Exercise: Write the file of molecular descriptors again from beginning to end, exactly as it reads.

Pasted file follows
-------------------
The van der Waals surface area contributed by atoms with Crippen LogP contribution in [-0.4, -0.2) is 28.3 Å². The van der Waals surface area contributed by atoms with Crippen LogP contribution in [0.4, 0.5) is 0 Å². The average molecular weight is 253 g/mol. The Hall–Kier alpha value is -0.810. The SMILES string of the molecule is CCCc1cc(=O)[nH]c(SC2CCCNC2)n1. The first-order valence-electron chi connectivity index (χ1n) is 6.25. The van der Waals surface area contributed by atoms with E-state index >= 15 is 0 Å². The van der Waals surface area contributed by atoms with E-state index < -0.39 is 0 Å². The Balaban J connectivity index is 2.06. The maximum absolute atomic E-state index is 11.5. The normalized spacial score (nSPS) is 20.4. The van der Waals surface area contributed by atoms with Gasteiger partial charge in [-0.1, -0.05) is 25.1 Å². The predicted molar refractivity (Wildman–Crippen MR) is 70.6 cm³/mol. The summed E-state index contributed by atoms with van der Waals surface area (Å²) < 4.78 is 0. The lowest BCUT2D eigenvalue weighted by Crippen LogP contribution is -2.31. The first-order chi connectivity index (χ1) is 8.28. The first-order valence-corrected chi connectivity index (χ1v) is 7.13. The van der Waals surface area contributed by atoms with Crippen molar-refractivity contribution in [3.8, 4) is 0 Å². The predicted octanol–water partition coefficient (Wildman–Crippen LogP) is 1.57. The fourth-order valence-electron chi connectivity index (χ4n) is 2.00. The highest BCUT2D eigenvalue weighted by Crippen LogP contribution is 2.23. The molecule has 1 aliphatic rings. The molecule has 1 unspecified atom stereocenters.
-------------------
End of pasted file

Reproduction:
The van der Waals surface area contributed by atoms with Crippen LogP contribution in [-0.4, -0.2) is 28.3 Å². The van der Waals surface area contributed by atoms with Crippen LogP contribution in [0.4, 0.5) is 0 Å². The average molecular weight is 253 g/mol. The Hall–Kier alpha value is -0.810. The SMILES string of the molecule is CCCc1cc(=O)[nH]c(SC2CCCNC2)n1. The first-order valence-electron chi connectivity index (χ1n) is 6.25. The van der Waals surface area contributed by atoms with E-state index >= 15 is 0 Å². The van der Waals surface area contributed by atoms with E-state index < -0.39 is 0 Å². The Balaban J connectivity index is 2.06. The maximum absolute atomic E-state index is 11.5. The normalized spacial score (nSPS) is 20.4. The van der Waals surface area contributed by atoms with Gasteiger partial charge in [-0.1, -0.05) is 25.1 Å². The predicted molar refractivity (Wildman–Crippen MR) is 70.6 cm³/mol. The summed E-state index contributed by atoms with van der Waals surface area (Å²) < 4.78 is 0. The lowest BCUT2D eigenvalue weighted by Crippen LogP contribution is -2.31. The first-order chi connectivity index (χ1) is 8.28. The first-order valence-corrected chi connectivity index (χ1v) is 7.13. The van der Waals surface area contributed by atoms with Crippen molar-refractivity contribution in [3.8, 4) is 0 Å². The predicted octanol–water partition coefficient (Wildman–Crippen LogP) is 1.57. The fourth-order valence-electron chi connectivity index (χ4n) is 2.00. The highest BCUT2D eigenvalue weighted by Crippen LogP contribution is 2.23. The molecule has 1 aliphatic rings. The molecule has 1 unspecified atom stereocenters.